Statistics from the 2015 UNAIDS Report show that South Africa has one of the largest HIV prevalence rates in the world. Among those infected with HIV are hundreds of thousands of children. Millions more have been orphaned by AIDS.
7 million South Africans are living with HIV. 240,000 of them are children.
HIV prevalence in South Africa is 19.2% of people aged 15 to 49 compared to an average of 5% in the rest of sub-Saharan Africa and less than 1% worldwide.
6.7 million adults aged 15 and up are living with HIV.
4 million women aged 15 and up are living with HIV.
In 2015, there were 180,000 deaths due to AIDS.
In 2010, AIDS was responsible for 35% of deaths in South African children under the age of five , and is the leading cause of death for women with children.
As a result, there are 2.1 million orphaned children (aged 0-17) living in South Africa who have lost their parents to AIDS.
The Impact on children beyond the trauma of the death of a parent, children orphaned by AIDS are subject to stigma and discrimination, abuse, and exploitation. They are also at higher risk for contracting HIV. Children affected by AIDS are more likely than their peers to:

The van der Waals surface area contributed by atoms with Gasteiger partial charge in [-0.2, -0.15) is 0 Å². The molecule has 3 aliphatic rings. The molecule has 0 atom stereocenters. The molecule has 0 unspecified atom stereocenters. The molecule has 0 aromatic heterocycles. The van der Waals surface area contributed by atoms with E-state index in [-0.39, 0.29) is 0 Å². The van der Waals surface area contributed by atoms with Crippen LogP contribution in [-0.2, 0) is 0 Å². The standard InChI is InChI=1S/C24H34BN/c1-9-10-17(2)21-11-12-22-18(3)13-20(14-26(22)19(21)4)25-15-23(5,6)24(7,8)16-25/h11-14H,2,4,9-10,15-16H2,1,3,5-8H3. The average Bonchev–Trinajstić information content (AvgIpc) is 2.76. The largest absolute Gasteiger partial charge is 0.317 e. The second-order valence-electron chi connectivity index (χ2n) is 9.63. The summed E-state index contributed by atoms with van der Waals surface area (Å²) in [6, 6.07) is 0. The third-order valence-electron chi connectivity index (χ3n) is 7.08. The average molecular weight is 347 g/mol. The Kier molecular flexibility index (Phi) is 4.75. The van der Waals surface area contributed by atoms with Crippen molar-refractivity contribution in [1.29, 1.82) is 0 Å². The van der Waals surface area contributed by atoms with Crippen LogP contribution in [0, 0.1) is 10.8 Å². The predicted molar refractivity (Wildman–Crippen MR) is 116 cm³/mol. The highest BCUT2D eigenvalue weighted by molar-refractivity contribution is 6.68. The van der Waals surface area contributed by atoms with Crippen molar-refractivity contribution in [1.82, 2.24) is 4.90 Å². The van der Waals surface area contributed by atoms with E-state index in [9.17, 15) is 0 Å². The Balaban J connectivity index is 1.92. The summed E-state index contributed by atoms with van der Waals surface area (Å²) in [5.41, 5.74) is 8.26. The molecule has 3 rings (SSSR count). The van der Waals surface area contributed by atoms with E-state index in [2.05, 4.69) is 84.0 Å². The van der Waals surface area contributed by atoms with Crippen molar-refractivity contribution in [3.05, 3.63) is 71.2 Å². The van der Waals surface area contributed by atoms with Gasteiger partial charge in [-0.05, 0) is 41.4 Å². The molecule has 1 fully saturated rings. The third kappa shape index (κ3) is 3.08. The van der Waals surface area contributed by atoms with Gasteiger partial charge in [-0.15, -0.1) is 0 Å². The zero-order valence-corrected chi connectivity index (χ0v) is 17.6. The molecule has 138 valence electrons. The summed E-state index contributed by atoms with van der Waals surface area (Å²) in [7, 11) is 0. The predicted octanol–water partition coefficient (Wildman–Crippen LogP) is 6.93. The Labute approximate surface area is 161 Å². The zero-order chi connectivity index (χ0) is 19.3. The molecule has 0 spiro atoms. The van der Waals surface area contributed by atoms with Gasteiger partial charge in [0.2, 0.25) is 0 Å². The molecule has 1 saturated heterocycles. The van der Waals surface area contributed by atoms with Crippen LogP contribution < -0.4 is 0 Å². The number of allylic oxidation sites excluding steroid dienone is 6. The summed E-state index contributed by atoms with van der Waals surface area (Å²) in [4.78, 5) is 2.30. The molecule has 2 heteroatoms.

lag behind in both communication and decision-making skills
be depressed and/or aggressive
abuse drugs or alcohol
be expected to work to earn money rather than attend school
be the victims of sexual abuse, enter the sex trade, and/or engage in sexual activities at a younger age
Education and Empowerment are key to preventing infection. Currently fewer than half of young people in South Africa are able to correctly answer five simple questions about HIV and how it is spread. However, access to curriculum-based sex and HIV education programs is a powerful tool for prevention. Many adolescents who participate in curriculum-based HIV education programs experience delayed or decreased sexual behavior and/or increased condom use.
Studies show that young people’s behavior can be changed for the long term through these programs.
Young women who are empowered in their relationships are less likely to contract HIV. In South Africa, HIV infection rates are higher among young women who are in abusive relationships with men.
Programs for children and adolescents are most effective when they include life skills, especially those that enhance their ability to refuse sex, insist on condom use, and avoid unsafe situations.